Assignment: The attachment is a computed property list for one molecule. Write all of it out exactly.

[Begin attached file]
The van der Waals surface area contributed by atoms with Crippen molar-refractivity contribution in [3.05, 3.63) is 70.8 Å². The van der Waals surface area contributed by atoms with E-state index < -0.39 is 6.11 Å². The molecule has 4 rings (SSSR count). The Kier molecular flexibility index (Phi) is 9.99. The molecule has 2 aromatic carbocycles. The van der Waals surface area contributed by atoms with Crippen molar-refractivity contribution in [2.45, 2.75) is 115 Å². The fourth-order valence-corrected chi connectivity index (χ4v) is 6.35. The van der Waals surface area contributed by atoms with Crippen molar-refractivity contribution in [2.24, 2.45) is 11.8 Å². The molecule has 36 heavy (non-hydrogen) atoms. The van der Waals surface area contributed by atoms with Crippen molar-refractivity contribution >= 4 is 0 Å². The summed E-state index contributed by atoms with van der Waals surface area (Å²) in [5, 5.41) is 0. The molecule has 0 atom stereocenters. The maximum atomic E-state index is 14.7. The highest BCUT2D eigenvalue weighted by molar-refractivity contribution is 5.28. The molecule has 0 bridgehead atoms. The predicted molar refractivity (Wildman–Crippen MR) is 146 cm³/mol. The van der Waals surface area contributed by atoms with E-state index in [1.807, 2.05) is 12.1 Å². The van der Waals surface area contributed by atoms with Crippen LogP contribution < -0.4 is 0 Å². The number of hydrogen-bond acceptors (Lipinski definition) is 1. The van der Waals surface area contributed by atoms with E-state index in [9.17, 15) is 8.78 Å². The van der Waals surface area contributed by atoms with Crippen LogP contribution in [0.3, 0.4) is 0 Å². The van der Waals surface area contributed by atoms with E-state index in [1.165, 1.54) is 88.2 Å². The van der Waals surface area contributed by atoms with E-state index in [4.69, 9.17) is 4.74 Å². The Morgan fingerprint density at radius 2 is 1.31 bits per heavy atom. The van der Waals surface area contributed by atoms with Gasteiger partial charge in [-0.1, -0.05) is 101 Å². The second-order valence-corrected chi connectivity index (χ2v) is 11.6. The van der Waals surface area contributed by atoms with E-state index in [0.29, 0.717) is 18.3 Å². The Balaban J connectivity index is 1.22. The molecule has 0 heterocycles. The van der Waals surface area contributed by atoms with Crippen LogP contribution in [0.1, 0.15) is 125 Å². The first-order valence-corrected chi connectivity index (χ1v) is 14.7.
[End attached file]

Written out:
The van der Waals surface area contributed by atoms with Crippen molar-refractivity contribution in [3.05, 3.63) is 70.8 Å². The van der Waals surface area contributed by atoms with E-state index < -0.39 is 6.11 Å². The molecule has 4 rings (SSSR count). The Kier molecular flexibility index (Phi) is 9.99. The molecule has 2 aromatic carbocycles. The van der Waals surface area contributed by atoms with Crippen molar-refractivity contribution in [2.45, 2.75) is 115 Å². The fourth-order valence-corrected chi connectivity index (χ4v) is 6.35. The van der Waals surface area contributed by atoms with Crippen molar-refractivity contribution in [2.24, 2.45) is 11.8 Å². The molecule has 36 heavy (non-hydrogen) atoms. The van der Waals surface area contributed by atoms with Crippen molar-refractivity contribution >= 4 is 0 Å². The summed E-state index contributed by atoms with van der Waals surface area (Å²) in [5, 5.41) is 0. The molecule has 0 atom stereocenters. The maximum atomic E-state index is 14.7. The highest BCUT2D eigenvalue weighted by molar-refractivity contribution is 5.28. The molecule has 0 bridgehead atoms. The predicted molar refractivity (Wildman–Crippen MR) is 146 cm³/mol. The van der Waals surface area contributed by atoms with E-state index in [1.807, 2.05) is 12.1 Å². The van der Waals surface area contributed by atoms with Crippen LogP contribution < -0.4 is 0 Å². The number of hydrogen-bond acceptors (Lipinski definition) is 1. The van der Waals surface area contributed by atoms with E-state index in [9.17, 15) is 8.78 Å². The van der Waals surface area contributed by atoms with Crippen LogP contribution in [0.3, 0.4) is 0 Å². The van der Waals surface area contributed by atoms with E-state index in [1.165, 1.54) is 88.2 Å². The van der Waals surface area contributed by atoms with E-state index in [4.69, 9.17) is 4.74 Å². The Morgan fingerprint density at radius 2 is 1.31 bits per heavy atom. The van der Waals surface area contributed by atoms with Gasteiger partial charge in [-0.1, -0.05) is 101 Å². The second-order valence-corrected chi connectivity index (χ2v) is 11.6. The van der Waals surface area contributed by atoms with E-state index in [0.29, 0.717) is 18.3 Å². The Balaban J connectivity index is 1.22. The molecule has 0 heterocycles. The van der Waals surface area contributed by atoms with Crippen LogP contribution in [0.1, 0.15) is 125 Å². The first-order valence-corrected chi connectivity index (χ1v) is 14.7.